Even if resort business picks up substantially, hotel-casinos probably won’t revive the nearly 40,000 additional jobs they had at their 2007 staffing apex. Gordon said they’ve learned “valuable lessons” about efficiency in the downturn, dropping their labor counts from an average of 1.4 workers per hotel room to 1 staffer per room.
“As demand and revenue return and visitors begin spending more, we may see the job numbers loosen up a bit, but operators across the board have figured out that they have the ability to do more with less, and they will attempt to hang on to those efficiencies they have today,” Gordon said. “It will take some time, and more customer spending, with more money demanding more services. Those factors are not present in the market right now.”
Manufacturing provides a relative long-term bright spot, Anderson said. It could regain the 13,500 jobs it’s lost in the recession, especially because its labor base has held up fairly well in recent years when compared with manufacturing in other states.
The latest jobless report does have some upbeat news, with some smaller industries showing improvement.
Retailers added 1,300 jobs from October to November, with positions in the sector up by more than 4,000 since the start of 2010. Professional and business services, a classification that includes architects, engineers and accountants, increased by 900 jobs from October to November. The combined category of education and health services added 500 posts from month to month.
Plus, the average number of hours worked per week inched up for the first time in a year. That’s important because the number of hours worked signals future hiring trends. When employees put in fewer hours per week on average, that means employers have little need to add labor for growing sales. But a gain in hours worked would reveal improvements in business that could lead to hiring in months to come. So it’s notable that November brought the first increase in the indicator in the last year, with hours worked rising from 34.2 a week in October to 34.3 a week in November.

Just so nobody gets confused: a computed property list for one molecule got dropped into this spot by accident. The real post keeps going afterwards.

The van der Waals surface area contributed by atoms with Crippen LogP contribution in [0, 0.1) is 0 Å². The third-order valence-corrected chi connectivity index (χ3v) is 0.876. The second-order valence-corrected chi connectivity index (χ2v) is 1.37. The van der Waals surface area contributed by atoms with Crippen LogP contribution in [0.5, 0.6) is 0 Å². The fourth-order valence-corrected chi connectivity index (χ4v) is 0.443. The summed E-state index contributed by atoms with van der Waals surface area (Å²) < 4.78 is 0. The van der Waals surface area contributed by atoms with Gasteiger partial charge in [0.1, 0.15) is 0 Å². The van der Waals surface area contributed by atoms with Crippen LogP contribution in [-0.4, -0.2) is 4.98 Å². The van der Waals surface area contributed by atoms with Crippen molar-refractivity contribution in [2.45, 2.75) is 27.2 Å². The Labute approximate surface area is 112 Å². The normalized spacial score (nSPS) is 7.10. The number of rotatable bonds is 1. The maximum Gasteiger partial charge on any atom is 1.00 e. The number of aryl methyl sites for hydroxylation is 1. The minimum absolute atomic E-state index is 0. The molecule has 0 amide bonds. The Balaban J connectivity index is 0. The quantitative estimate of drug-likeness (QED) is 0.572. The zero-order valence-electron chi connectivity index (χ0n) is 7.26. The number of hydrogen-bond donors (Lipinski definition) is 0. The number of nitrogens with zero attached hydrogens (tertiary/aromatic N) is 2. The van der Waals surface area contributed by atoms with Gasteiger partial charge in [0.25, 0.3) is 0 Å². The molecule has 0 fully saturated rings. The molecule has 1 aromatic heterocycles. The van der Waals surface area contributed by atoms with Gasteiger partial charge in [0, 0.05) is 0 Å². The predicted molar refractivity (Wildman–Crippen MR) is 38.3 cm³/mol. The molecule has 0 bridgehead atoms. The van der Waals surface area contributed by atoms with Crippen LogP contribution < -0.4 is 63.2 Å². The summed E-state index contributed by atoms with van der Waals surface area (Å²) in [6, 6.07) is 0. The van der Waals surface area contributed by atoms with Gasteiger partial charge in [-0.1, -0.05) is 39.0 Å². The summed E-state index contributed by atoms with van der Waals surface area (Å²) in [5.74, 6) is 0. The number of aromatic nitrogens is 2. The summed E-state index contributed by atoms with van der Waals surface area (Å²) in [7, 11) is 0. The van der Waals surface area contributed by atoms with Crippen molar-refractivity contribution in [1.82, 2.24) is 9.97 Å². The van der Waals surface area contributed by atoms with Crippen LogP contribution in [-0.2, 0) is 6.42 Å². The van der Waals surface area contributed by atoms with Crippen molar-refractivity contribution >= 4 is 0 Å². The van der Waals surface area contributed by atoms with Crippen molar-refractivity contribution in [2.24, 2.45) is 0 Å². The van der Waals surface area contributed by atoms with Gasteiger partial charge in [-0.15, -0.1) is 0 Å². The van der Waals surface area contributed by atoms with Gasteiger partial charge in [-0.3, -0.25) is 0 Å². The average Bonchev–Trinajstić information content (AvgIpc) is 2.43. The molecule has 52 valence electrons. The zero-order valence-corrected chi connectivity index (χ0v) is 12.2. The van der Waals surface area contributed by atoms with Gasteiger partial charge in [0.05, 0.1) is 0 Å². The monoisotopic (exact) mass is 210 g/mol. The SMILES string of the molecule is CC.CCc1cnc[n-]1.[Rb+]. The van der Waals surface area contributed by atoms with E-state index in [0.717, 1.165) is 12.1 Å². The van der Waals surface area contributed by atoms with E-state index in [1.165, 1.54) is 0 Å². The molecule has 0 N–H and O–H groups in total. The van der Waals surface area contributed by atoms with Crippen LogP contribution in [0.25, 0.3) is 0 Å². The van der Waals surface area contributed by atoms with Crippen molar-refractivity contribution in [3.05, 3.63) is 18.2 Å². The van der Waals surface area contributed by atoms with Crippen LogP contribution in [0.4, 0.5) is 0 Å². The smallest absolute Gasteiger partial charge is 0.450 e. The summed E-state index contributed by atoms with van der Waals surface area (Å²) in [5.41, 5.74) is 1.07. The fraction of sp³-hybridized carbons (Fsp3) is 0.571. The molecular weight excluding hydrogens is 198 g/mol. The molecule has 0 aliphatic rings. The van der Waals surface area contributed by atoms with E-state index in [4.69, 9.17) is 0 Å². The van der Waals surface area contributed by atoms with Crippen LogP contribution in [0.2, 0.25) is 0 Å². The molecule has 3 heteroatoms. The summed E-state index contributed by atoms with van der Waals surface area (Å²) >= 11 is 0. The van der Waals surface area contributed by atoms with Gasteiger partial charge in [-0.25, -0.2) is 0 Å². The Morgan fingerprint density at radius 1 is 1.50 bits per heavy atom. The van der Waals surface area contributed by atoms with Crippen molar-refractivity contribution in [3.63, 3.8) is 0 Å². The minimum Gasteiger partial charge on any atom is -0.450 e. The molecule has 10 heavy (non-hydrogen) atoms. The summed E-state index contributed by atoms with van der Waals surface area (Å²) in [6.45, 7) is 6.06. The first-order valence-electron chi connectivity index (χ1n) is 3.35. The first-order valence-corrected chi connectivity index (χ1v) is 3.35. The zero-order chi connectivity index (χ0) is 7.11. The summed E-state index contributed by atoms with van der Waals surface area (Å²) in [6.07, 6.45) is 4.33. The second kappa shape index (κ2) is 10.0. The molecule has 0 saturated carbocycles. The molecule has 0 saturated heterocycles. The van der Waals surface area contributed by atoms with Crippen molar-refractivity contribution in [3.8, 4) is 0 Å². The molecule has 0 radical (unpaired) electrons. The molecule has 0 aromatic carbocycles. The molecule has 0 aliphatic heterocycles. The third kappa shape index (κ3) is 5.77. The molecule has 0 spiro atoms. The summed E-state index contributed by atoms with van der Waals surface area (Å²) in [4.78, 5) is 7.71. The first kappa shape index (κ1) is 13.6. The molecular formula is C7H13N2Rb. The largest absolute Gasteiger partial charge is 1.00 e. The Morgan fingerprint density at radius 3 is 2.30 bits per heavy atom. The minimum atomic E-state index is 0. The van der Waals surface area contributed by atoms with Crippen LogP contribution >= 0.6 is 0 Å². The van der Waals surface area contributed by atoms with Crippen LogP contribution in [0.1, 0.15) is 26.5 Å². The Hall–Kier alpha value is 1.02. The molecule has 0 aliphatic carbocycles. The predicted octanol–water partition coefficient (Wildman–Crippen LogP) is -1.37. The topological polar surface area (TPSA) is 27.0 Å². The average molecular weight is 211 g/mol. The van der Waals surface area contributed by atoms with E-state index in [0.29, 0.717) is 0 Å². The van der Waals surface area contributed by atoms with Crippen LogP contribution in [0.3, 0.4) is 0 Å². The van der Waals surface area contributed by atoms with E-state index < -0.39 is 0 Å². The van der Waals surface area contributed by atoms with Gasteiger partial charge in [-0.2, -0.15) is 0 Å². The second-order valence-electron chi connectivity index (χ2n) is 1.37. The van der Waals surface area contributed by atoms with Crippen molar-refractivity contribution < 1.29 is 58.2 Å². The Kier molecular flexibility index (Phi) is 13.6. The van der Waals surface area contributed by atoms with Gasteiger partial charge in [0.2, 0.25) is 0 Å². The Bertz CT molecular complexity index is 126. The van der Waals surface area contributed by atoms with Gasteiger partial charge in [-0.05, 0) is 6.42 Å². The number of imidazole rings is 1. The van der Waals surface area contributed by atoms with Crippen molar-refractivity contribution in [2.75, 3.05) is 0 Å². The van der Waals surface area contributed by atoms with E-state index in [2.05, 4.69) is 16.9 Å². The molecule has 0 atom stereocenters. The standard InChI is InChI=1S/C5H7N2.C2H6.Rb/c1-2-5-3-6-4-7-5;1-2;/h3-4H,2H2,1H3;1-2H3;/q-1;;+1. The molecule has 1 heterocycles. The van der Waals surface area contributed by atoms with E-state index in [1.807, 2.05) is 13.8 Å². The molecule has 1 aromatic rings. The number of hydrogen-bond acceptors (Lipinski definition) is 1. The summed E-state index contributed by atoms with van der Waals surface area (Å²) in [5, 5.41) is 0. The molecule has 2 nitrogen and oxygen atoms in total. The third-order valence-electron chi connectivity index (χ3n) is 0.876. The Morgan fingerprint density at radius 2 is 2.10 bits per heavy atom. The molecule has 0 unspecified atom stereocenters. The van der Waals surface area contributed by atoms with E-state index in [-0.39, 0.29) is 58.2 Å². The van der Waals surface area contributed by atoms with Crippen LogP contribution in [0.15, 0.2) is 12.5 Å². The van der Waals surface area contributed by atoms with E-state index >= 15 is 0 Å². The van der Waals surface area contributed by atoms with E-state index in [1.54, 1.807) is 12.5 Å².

“Only a string of monthly gains will indicate future hiring,” Anderson said. “We are not there yet, but it’s a start.”
Slower erosion in the jobs market also suggests that unemployment here may have found its bottom. The state’s jobless rate hovered between 14.2 percent and 14.4 percent from June to November; in the same period in 2008 and 2009, joblessness jumped 1.6 percentage points and 1.4 percentage points respectively.
“The stabilizing unemployment rate indicates that the worst of the recession is over,” Anderson said. “However, the unemployment rate will likely remain elevated well into 2011 before declining slowly over a number of years.”
The employment department also released new numbers on wages. Nevada’s average hourly pay has fallen during the recession, from $18.45 to $16.30. Combined with the three-year slump in hours worked per week, private-sector workers now earn $83 a week less than they did before the downturn hit in December 2007.
The work force also shrank year over year, dropping by 2.6 percent, or 35,400 workers, statewide, and 2.6 percent, or 25,900 workers, in Las Vegas.
Unemployment nationwide came in at 9.8 percent in November.
Nevada has led the nation in unemployment since May, and had by far the highest rate in November. Michigan and California tied for second, at 12.4 percent. Just nine states had double-digit joblessness in November.
Contact reporter Jennifer Robison at jrobison@review
journal.com or 702-380-4512.